Background: Leptin is a protein hormone produced by adipose tissue. Leptin has proinflammatory properties and is usually elevated in patients with chronic heart failure. We assessed if serum leptin relates to the loss in lung function in noncachectic patients with chronic heart failure.
Materials and methods: One hundred thirty-five consecutively eligible non-Hispanic white subjects (age, 24 to 79 years; 85 men and 50 women) with a diagnosis of stable systolic heart failure were recruited prospectively, along with 106 matched control subjects. FVC, FEV1, and single-breath diffusing capacity of the lung for carbon monoxide (Dlco) were measured by spirometry. Plasma leptin was measured by radioimmunoassay. Multiple linear regression was applied.
Results: The relationships of FEV1, FVC, and Dlco with leptin differed significantly between heart failure and control subjects after controlling for age, sex, percentage of body fat, and ejection fraction. In heart failure, leptin was as an independent predictor of FVC values (additional R2 = 0.05, p < 0.0001), FEV1 values (additional R2 = 0.05, p < 0.0001), and Dlco values (additional R2 = 0.14, p < 0.0001). In a final multiple regression model predicting lung function in heart failure, the independent effect of leptin was significant after further adjustments.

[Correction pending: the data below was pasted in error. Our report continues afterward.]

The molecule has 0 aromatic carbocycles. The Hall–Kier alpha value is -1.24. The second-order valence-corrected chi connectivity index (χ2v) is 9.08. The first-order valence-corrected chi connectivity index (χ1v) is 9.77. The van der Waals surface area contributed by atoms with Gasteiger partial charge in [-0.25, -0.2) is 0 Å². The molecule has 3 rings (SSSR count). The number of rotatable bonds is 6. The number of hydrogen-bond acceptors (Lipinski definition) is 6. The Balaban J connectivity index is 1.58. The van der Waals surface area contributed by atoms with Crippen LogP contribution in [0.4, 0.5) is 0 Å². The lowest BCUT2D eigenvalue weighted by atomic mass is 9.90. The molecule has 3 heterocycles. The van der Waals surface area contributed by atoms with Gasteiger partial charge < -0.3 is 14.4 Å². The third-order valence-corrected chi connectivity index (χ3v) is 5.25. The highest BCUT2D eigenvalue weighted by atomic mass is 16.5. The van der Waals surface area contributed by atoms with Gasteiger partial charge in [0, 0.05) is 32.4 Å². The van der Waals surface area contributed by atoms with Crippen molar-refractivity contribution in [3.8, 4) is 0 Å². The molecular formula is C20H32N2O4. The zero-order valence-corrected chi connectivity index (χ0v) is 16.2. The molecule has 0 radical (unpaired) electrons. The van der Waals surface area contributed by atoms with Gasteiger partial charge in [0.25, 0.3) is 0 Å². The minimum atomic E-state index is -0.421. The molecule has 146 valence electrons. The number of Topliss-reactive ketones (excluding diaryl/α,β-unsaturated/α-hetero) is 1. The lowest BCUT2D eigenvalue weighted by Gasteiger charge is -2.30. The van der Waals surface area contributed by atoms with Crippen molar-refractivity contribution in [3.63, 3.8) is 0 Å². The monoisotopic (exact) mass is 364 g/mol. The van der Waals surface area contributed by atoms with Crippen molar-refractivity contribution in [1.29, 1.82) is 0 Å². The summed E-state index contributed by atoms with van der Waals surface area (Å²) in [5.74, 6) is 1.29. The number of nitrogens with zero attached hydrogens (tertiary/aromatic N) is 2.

Conclusions: The predictive information provided by leptin is additive to that provided by measures of body fat in heart failure patients, especially for Dlco. Leptin may play a role in the impairment of lung function in subjects with heart failure.